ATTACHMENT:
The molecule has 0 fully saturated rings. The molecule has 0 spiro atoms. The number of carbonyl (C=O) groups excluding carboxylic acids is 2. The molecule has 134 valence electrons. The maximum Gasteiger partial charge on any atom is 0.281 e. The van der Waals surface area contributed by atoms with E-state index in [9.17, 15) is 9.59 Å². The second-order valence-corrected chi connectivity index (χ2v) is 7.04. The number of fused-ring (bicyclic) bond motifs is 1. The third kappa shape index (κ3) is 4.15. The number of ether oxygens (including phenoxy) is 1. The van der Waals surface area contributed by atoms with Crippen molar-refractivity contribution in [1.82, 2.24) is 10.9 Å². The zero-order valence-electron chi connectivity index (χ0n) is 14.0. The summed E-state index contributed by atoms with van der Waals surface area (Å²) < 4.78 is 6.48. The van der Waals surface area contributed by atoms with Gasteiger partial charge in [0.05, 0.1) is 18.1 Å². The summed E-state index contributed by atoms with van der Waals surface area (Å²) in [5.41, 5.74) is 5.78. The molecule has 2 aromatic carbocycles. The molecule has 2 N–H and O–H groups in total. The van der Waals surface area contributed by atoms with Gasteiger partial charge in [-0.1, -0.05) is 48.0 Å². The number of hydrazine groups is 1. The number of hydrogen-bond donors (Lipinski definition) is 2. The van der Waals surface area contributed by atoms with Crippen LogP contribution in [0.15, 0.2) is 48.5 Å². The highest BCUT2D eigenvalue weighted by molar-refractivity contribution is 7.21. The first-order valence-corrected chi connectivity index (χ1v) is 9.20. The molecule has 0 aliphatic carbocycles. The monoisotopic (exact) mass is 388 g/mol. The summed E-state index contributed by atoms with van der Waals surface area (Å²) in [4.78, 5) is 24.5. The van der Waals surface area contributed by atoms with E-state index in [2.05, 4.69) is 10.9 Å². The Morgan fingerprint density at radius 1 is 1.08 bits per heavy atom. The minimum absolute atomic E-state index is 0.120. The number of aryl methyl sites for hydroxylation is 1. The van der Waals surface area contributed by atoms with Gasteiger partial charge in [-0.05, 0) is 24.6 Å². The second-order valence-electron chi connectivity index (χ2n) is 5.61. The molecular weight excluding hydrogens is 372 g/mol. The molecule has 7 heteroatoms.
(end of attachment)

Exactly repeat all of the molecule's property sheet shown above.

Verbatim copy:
The molecule has 0 fully saturated rings. The molecule has 0 spiro atoms. The number of carbonyl (C=O) groups excluding carboxylic acids is 2. The molecule has 134 valence electrons. The maximum Gasteiger partial charge on any atom is 0.281 e. The van der Waals surface area contributed by atoms with E-state index in [9.17, 15) is 9.59 Å². The second-order valence-corrected chi connectivity index (χ2v) is 7.04. The number of fused-ring (bicyclic) bond motifs is 1. The third kappa shape index (κ3) is 4.15. The number of ether oxygens (including phenoxy) is 1. The van der Waals surface area contributed by atoms with Crippen molar-refractivity contribution in [1.82, 2.24) is 10.9 Å². The zero-order valence-electron chi connectivity index (χ0n) is 14.0. The summed E-state index contributed by atoms with van der Waals surface area (Å²) < 4.78 is 6.48. The van der Waals surface area contributed by atoms with Gasteiger partial charge in [0.05, 0.1) is 18.1 Å². The summed E-state index contributed by atoms with van der Waals surface area (Å²) in [5.41, 5.74) is 5.78. The molecule has 2 aromatic carbocycles. The molecule has 2 N–H and O–H groups in total. The van der Waals surface area contributed by atoms with Gasteiger partial charge in [-0.1, -0.05) is 48.0 Å². The number of hydrazine groups is 1. The number of hydrogen-bond donors (Lipinski definition) is 2. The van der Waals surface area contributed by atoms with Crippen LogP contribution in [0.15, 0.2) is 48.5 Å². The highest BCUT2D eigenvalue weighted by molar-refractivity contribution is 7.21. The first-order valence-corrected chi connectivity index (χ1v) is 9.20. The molecule has 0 aliphatic carbocycles. The monoisotopic (exact) mass is 388 g/mol. The summed E-state index contributed by atoms with van der Waals surface area (Å²) in [4.78, 5) is 24.5. The van der Waals surface area contributed by atoms with E-state index in [2.05, 4.69) is 10.9 Å². The Morgan fingerprint density at radius 1 is 1.08 bits per heavy atom. The minimum absolute atomic E-state index is 0.120. The number of aryl methyl sites for hydroxylation is 1. The van der Waals surface area contributed by atoms with Gasteiger partial charge in [-0.05, 0) is 24.6 Å². The second-order valence-electron chi connectivity index (χ2n) is 5.61. The molecular weight excluding hydrogens is 372 g/mol. The molecule has 7 heteroatoms.